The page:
At first I felt a lot of pressure in writing about this. But I realised, the only thing I can really do is tell my story. I hope that it gives people who don’t understand some sort of insight, and those who do a sense of solidarity. I can’t speak for others but I can help break the silence, even if it’s uncomfortable and difficult to hear. I want to do this because we are one in four women (probably more) and our stories matter.
One of the shitty things about sexual violence is it doesn’t happen in a vacuum. We live in a society that blames the victim and silences the issue. For example, there’s this guy from high school who contacts me about once a year to enlighten me that “women don’t actually have it that bad.” The most recent time his chosen topic was the representation of violence against women in the media. I knew I shouldn’t let him get to me, but the thing is, this isn’t about winning an argument or men playing ‘devil’s advocate’. Men who try and silence women on the issues that affect them directly, already are the devil’s fucking advocate. This conversation is not hypothetical. This conversation is something that affects every aspect of my life. Misogyny in the media doesn’t upset me because I’m ‘too politically correct’. It upsets me because it’s a reminder that I have been hurt in ways that can’t be undone. Every time men like him bring women down and attempt to silence them, even if they are not committing physical acts of violence, they are contributing to the problem.
The recent case with the Stanford swimmer really shook me. The father of the rapist referred to the assault as “just 20 minutes of action.” I found myself wondering if that’s what people thought. I wondered, what do people who haven’t experienced an assault think of people that have? Do they think I’m weak? Do they wonder how I got myself into those situations? Is it not actually a big deal, so why am I still hurting? I wonder if I was too promiscuous, so no wonder it happened?
I’ve had some people tell me I just need to surround myself with “good people.” I don’t think telling someone this, or telling them they can’t let people treat them badly, will really change anything. We put too much emphasis on what we’re supposed to do as women to ‘protect’ ourselves, but it isn’t our fault and we shouldn’t be made to feel like it is. Finding people who listen and understand can be so important, whether this is your friends, family, or professionals.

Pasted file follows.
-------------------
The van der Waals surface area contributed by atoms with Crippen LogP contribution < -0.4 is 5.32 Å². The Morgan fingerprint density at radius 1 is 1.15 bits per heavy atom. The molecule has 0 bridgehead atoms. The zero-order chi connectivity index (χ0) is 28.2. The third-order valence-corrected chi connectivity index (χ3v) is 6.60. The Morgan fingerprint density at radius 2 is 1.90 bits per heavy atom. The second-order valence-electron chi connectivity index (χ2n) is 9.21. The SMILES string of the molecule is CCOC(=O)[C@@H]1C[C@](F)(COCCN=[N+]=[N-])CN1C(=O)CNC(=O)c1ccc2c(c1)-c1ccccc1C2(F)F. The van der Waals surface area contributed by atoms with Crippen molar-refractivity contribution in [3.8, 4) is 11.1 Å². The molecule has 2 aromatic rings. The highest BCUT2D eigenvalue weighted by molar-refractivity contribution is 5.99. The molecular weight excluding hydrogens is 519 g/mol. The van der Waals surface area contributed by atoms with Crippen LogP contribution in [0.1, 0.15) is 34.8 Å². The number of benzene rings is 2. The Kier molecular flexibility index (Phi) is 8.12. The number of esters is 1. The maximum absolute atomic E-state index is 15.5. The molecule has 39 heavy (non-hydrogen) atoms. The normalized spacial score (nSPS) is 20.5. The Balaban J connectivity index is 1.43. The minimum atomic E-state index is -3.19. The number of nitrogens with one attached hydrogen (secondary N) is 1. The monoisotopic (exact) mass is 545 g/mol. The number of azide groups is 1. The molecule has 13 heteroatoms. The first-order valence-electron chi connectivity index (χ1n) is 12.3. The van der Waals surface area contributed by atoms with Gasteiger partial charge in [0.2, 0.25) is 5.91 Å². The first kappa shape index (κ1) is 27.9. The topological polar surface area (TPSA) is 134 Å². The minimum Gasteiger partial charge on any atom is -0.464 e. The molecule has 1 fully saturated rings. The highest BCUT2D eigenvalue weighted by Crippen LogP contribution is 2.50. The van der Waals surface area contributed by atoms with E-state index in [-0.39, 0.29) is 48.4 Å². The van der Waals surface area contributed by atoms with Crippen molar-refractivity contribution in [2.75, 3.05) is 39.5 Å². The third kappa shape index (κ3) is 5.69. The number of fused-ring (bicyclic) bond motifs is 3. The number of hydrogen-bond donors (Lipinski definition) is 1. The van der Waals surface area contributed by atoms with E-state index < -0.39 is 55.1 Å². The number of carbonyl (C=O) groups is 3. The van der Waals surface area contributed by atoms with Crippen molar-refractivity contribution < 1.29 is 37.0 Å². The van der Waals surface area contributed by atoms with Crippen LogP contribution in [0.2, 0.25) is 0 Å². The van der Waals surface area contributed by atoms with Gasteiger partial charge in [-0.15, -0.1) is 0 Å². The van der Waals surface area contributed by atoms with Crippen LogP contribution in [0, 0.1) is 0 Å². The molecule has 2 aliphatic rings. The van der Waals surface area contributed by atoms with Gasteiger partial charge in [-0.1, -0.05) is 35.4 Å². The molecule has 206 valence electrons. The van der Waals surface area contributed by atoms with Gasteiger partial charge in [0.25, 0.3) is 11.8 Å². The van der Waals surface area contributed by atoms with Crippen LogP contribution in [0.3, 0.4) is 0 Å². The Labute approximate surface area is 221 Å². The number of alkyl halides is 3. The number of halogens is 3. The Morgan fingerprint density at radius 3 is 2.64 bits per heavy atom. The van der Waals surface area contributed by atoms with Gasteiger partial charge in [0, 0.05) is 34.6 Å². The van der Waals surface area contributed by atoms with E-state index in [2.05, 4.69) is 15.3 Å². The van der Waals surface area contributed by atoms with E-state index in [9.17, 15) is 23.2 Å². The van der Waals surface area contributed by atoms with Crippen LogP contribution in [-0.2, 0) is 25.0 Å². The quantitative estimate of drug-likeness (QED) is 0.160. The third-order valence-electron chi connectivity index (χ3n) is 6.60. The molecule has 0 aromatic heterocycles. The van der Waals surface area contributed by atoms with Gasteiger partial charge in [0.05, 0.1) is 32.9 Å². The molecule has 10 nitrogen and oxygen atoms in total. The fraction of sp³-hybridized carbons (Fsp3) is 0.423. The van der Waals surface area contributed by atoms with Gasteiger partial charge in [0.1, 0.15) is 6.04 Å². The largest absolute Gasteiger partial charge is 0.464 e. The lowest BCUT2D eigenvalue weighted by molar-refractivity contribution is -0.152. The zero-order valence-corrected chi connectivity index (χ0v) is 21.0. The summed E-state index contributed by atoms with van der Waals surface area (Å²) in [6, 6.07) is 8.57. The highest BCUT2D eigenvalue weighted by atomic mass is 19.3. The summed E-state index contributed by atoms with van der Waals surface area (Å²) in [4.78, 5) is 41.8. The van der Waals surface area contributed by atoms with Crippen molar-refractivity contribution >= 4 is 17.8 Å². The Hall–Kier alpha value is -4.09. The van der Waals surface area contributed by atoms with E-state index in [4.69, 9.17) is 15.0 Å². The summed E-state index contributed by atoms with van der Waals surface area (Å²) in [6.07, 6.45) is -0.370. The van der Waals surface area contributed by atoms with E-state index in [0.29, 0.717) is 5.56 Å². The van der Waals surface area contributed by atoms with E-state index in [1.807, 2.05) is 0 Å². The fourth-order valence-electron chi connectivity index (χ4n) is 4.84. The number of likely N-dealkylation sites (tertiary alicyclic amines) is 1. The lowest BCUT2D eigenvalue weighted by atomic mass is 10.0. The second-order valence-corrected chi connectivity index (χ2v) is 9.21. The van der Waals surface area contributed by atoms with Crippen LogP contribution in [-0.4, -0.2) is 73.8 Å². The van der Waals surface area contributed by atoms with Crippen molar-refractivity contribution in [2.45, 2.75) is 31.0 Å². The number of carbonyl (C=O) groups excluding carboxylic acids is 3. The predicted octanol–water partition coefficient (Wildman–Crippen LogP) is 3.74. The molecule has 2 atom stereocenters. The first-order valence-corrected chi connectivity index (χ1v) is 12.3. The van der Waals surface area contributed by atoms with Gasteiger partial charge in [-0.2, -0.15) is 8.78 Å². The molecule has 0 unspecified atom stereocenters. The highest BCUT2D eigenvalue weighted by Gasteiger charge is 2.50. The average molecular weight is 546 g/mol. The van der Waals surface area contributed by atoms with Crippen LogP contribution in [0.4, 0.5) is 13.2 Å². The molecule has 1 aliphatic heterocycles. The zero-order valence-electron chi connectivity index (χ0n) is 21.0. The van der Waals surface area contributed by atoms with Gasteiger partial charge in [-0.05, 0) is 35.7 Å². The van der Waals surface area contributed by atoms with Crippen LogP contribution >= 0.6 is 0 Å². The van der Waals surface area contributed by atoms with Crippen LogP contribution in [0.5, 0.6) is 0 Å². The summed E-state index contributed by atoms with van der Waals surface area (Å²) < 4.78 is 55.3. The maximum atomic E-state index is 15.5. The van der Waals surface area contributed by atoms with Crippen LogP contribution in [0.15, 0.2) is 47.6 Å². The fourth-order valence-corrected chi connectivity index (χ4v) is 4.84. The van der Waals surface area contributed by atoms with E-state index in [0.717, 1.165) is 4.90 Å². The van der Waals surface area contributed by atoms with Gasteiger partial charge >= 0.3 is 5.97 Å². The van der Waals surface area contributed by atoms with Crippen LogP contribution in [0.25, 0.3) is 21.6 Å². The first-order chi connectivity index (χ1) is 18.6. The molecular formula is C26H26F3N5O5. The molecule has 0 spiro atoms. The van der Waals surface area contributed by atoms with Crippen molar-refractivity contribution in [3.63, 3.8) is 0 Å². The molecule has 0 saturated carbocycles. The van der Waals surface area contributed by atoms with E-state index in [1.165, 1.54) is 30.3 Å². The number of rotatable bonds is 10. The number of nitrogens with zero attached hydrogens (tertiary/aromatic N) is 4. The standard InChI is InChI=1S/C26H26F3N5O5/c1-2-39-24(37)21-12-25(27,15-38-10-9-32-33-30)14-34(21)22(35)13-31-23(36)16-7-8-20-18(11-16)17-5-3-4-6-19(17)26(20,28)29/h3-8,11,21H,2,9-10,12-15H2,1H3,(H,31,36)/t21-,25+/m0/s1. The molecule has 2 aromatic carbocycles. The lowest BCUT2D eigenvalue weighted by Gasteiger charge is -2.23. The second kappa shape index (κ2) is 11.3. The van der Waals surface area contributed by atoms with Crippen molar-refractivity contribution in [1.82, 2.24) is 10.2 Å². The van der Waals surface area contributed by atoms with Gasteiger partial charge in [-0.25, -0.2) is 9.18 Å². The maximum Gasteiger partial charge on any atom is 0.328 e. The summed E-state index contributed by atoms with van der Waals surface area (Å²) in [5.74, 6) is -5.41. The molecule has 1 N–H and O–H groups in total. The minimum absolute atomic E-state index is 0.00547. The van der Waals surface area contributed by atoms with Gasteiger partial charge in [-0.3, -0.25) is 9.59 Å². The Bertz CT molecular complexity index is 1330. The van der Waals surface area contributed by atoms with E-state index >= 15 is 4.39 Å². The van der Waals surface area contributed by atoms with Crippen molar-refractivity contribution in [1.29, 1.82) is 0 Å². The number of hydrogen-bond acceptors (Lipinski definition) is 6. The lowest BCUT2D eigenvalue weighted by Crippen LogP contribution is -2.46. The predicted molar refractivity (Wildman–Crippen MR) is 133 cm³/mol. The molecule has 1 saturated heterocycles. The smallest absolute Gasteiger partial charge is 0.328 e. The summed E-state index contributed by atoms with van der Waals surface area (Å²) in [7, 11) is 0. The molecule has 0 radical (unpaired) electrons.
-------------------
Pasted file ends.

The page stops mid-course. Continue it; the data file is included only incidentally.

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I highly recommend seeking professional help, it’s scary but it really helped me. A few years ago I felt like I was ready to work through what happened, so I contacted Wellington HELP foundation, which is a counselling service for survivors of sexual assault. This involved seeing a counsellor, making an ACC claim, and an assessment with a psychologist (which is required by ACC, so they can approve more counselling). I have some issues with ACC and this process, but my counsellor at HELP was very supportive.
Practicing self care and self love are so important in recovery (and for staying well). I’ve written a list of gentle reminders that help me stay well, and might help others too.
Even if it doesn’t feel true, tell yourself it wasn’t your fault. Try to shift the blame to those who hurt you. You are allowed to have a voice. Your experiences are valid. Reach out to those you love, let them know how you’re feeling and let them support you. Forgive and accept yourself for feeling broken. There are going to be bad days, try not to let them consume you and let them pass. Emotions are not weaknesses, they show that you are resilient and brave. Feeling numb is also ok. You are allowed to heal in your own way and in your own time. Learning to trust again is difficult but it will happen. Be patient, remember to breathe and focus on the present moment. Notice the little things that make you happy. Hold onto what/who you love.
You are allowed to love yourself.
You are not alone.
If you are in need of help contact the following:
H.E.L.P. — http://www.wellingtonhelp.org.nz / (04) 499 7532
Victim Support — 0800 842 846
Wellington Rape Crisis — (04) 801 8973